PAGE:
The elections will prevent what Gaid Saleh described as the “trap of a constitutional vacuum,” a fate he said he feared the most for Algeria.

Gaid Saleh has continued to fluctuate between praise and criticism of the hirak over the past three months, and last week he expressed his frustration with its “irrational demands” such as the complete overhaul of the ruling system.

This “dangerous and malicious” demand sought to “dispossess the state institutions of their leadership figures,” he said.

It is “imperative to review how to organise these events and the need to supervise them by people with a responsible, nationalist spirit,” he said, claiming that many had jumped on the hirak bandwagon to promote ideas that did not serve Algeria in a possible reference to the triumvirate.

The highly anticipated speech was met with disappointment. “After Gaid Saleh’s speech, the dialogue of the deaf continues between the authorities and the people,” proclaimed the independent TSA Algérie newszine.

The independent French-language daily El-Watan said that “Gaid Salah wants to impose the presidential elections and reorient the popular marches.”

However, Yazbeck said Gaid Saleh’s questioning of the hirak’s representatives or lack thereof was not unreasonable. The protest movement needed to understand that after three months in the streets it could not go on indefinitely, she said.

“The military leadership can’t talk to 40 million Algerians. It is rational and logical, and it is time for the hirak to mature. A leaderless movement cannot resist time. And since a leader for the protest movement is not an option, another option is to form a collegial leadership,” she said.

The hirak should not insist on an overhaul of the entire system in Algeria, she cautioned.

“This is a regime that has existed since 1962 and has created a system that is so well-oiled that it will be hard to remove. The deep state is still there. Today, the military is governing openly,” she noted.

For Gaid Saleh, 79, a man whose career was advanced by Bouteflika and who has been stigmatised for this, notably in first phase of the hirak, there is little tolerance for a transitional period over whose outcomes he and the military institution standing behind him have little control.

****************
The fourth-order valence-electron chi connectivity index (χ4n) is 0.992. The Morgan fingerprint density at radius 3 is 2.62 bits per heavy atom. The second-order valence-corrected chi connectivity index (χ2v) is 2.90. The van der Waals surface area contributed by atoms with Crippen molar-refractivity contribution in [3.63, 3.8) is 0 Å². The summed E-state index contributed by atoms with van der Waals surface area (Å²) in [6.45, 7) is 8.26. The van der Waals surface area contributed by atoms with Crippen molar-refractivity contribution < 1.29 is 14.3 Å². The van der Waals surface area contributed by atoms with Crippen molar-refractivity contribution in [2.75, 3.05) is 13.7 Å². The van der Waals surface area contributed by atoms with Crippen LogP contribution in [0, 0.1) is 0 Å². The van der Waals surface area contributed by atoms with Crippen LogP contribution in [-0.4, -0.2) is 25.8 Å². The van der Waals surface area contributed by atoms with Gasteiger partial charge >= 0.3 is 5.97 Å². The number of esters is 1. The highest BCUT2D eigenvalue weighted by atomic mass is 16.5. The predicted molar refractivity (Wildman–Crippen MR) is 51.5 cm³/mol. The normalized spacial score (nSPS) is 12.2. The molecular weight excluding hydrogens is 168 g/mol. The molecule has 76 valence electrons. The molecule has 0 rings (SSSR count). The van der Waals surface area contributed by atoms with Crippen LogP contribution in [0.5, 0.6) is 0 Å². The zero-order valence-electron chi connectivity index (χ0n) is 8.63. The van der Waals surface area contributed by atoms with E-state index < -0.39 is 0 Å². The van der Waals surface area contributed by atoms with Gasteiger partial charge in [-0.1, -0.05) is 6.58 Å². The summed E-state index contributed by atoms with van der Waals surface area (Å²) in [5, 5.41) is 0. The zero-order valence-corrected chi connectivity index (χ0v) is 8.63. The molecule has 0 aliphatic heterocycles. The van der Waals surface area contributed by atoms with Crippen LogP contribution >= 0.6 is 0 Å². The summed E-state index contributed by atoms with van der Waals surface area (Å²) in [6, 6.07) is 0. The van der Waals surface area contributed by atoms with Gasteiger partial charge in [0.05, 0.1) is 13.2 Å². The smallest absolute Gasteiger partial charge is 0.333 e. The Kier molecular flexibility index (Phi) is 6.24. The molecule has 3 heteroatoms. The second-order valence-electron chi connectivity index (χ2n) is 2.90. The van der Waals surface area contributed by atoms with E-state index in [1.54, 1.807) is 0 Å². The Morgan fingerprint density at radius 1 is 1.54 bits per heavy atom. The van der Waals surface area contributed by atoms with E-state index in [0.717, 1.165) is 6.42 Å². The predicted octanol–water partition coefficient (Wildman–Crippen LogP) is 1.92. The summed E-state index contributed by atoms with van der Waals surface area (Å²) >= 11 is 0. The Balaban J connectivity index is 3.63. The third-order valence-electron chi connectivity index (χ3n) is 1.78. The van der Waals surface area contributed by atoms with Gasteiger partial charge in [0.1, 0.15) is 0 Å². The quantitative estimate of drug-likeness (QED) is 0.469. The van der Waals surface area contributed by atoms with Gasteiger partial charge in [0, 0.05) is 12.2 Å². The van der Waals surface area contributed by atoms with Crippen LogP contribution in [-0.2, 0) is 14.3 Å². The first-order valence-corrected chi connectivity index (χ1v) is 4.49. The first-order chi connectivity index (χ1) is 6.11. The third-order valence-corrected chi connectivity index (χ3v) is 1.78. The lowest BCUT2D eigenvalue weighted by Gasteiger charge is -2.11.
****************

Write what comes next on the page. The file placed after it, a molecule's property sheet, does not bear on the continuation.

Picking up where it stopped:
“This is a question of survival,” Yazbeck said. The military in Algeria sees itself as the custodian, arbitrator and protector of the nation and the people. “This stems from the War of Independence onwards, so whenever there is a crisis they react and intervene… and then return to their barracks without ever really returning.”

In 1991, the military cancelled general elections the Islamists were winning, triggering a civil war that lasted almost a decade. Approximately 150,000 to 200,000 were killed and 8,000 disappeared.

However, Gaid Saleh’s constitutional framework will become null and void in just a matter of days, observers say, and he will be forced to accept the transitional period he has been trying hard to avoid once the interim president’s 90 days expire on 9 July if there are no elections on 4 July.

“Whose fault is this,” asked TSA Algérie’s Makhlouf Mehheni. The army’s chief of staff had blamed the “irrational demands” of the protesters, but it was he, Mehheni said, who “clings to an election without candidates or voters that is rejected by both the people and the officials who are supposed to supervise him and almost all the political class.”

The day after Gaid Saleh’s statements, thousands of students, lawyers and judges marched in Algeria, including in the capital. The students were met with tear gas and anti-riot police as they approached the Government Palace.

“Neither Gaid nor Bensalah,” they chanted.

*A version of this article appears in print in the 23 May, 2019 edition of Al-Ahram Weekly under the headline: Algeria enters a ‘dialogue of the deaf’